Turning Christmas Ornaments


We decided to change up our Christmas decor this year and go with an all natural aesthetic. Dried orange and cranberry garland, a basket instead of the tree stand, and wooden ornaments.

I’ve been learning how to do lathe work this year, so after Thanksgiving I started turning ornaments. I’m still pretty new to turning and had to throw about as many as I saved into the burn pile. Frustrating, but that is the way it goes when learning a new skill.

I first roughed them out and shaped them with a spindle gouge, then sanded them down with 80, 150, and 220 grit successively. On some of them I paused here and cut decorative grooves with a skew, then finished sanding with 400 and 800 grit. Then I cut them off the lathe, sanded the top, drilled a hole for the hook, and screwed in the hook.

I coated the ornaments with a mixture of beeswax and mineral oil that I heated up and buffed on with a rag.


  • Green wood, especially branches of a similar diameter as the finished ornament (and thus have the heartwood in the middle) will crack every time when they dry. This is why the spalted oak doesn’t have decorative grooves.
  • Turning without a center at both ends (like with a chuck that grips the wood from the outside) is a lot more delicate than turning with two centers. The wood can flex and cause a catch!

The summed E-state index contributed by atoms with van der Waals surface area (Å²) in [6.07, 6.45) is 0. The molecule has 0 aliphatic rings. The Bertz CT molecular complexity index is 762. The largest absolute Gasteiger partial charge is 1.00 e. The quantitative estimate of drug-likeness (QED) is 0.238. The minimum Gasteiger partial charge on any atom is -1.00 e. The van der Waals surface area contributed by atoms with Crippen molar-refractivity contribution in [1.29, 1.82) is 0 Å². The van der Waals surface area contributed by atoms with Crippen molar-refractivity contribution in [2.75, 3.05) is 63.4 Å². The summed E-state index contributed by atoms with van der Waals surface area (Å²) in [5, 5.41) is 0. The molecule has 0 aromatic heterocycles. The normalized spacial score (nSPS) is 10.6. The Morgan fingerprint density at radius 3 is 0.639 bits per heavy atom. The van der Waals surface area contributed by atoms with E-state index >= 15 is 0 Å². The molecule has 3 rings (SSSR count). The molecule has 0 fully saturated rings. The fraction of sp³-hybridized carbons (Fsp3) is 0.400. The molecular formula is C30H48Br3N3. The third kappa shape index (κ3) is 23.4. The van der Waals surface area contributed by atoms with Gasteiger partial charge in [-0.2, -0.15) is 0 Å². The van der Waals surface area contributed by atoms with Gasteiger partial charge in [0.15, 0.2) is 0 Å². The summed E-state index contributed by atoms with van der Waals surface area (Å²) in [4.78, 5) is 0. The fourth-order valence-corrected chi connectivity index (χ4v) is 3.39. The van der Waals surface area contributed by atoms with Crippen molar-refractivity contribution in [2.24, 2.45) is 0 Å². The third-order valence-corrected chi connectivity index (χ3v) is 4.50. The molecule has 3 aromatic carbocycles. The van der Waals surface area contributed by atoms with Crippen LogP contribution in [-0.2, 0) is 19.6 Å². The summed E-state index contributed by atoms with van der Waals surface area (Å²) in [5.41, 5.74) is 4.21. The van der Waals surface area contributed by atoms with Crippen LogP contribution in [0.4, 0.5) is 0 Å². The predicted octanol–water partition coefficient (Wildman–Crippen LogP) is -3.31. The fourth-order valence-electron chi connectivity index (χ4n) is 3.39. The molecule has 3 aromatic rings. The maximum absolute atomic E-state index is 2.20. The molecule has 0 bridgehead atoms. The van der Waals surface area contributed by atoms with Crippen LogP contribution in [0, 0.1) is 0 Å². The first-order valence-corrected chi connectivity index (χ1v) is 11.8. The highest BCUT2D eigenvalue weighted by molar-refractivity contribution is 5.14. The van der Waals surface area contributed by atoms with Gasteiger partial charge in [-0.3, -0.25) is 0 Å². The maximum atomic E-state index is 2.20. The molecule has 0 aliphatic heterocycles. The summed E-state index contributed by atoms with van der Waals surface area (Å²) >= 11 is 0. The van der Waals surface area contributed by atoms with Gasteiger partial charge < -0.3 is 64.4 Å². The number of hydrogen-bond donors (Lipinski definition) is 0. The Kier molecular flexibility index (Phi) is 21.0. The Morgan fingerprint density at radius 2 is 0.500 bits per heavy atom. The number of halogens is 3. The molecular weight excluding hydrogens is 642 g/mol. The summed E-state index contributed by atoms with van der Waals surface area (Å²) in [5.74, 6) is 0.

• Using skews is tricky. I still catch more often than I’d like.
  • If you can turn the entire piece without removing it from the chuck, you should. It is very difficult to get it positioned exactly as it was, so you’ll have to reshape the piece after you put it back in the chuck.
  • Your chisels need to be super sharp when dealing with soft wood like cedar or pine, or else it will tear out. I have no finished pine ornaments and only one finished cedar ornament, but I tried five others.

In progress shots with a piece of oak:

Here are two in-progess shots of the spalted oak ones that eventually split. I turned them both out of a single piece:

Finished ornaments. The small spoon is a hand-carved bonus!

The whole set:

Here is how they look on the tree:

Merry Christmas!

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3 responses to “Turning Christmas Ornaments”

  1. Chuck Grimmett Avatar

    2018: Learning spoon carving cagrimmett.com/woodworking/20…

    2019: Plant Gantt cagrimmett.com/development/20…

    2020: Woodturning Christmas ornaments cagrimmett.com/projects/2020/…

    2021: Making a generative art project for fxhash fxhash.xyz/generative/7949

  2. Week of November 21 Avatar

    This Article was mentioned on cagrimmett.com

  3. anonymous Avatar

    Oh dreidel, dreidel, dreidel, I turned it on a lathe Not quite how the original goes, but more fitting for a woodworker. I turned three…

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